Wednesday, January 9, 2008

Day 1: Concord, NH to Brooklyn, NY

(Visit link for gmaps route)


  • TOTAL BEERS: 3 (Smuttynose IPA, Wolaver’s Organic IPA, Paper City India’n Pale Ale)


I meant to leave the house by 8 on Saturday, but packing always takes longer than you think and I didn’t want to embark on a long journey of miles driven and beers drunk with less than six hours of sleep. So instead I decided that waking up by 8 would be good enough, and an 8:40 ETD would have to work. There were, after all, hourly trains departing from Poughkeepsie to Grand Central, which was my final destination for the first day.

The heater in the barn had been on the blink for the last two nights, but luckily I was able to crash with a girl on Wednesday, and spent Thursday huddled up next to the remnant sputters of heat coming from the kerosene flame with every blanket I could get my hands on to keep me unconscious as the temperature outside dropped into the teens and the inside approached freezing. As a result, I spent my last night at Snow Pond sleeping in Angus’ childhood bed, with Tom and his bad back out on the couch, and a sick and possibly wounded mallard sitting in a hay-strewn Tupperware container between us. No matter the case, there was a fire burning nearby all night, which made it well worth the change in accommodations in spite of the duck’s awful smell.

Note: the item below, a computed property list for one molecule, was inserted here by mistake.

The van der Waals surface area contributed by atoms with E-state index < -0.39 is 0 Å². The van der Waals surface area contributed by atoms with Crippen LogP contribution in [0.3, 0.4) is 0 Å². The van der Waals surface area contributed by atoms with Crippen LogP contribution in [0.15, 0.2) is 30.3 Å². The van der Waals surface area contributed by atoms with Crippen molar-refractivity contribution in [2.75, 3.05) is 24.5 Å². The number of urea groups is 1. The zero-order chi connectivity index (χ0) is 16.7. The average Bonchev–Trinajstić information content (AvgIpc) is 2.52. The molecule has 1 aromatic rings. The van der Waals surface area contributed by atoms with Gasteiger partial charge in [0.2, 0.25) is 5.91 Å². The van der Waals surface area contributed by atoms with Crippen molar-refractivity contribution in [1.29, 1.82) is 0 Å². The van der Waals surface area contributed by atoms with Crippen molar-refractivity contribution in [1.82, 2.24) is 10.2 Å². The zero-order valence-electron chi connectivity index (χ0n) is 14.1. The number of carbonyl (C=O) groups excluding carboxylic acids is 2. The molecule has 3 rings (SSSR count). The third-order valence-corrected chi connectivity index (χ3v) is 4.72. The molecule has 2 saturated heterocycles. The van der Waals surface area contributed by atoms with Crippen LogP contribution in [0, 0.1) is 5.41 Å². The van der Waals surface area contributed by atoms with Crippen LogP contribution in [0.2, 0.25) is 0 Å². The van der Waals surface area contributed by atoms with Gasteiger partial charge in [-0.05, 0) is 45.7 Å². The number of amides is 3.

So Long, Snow Pond. Ye'll be in Me Heart

My car was half-packed as of 10PM Friday, but I still needed to stick in a few more bags of books and clothes before I finally set off, which I did a few minutes after my revised goal, and by 9:20 I was west of Hillsborough and had cracked the first beer of the road trip, a Smuttynose IPA (Portsmouth, NH).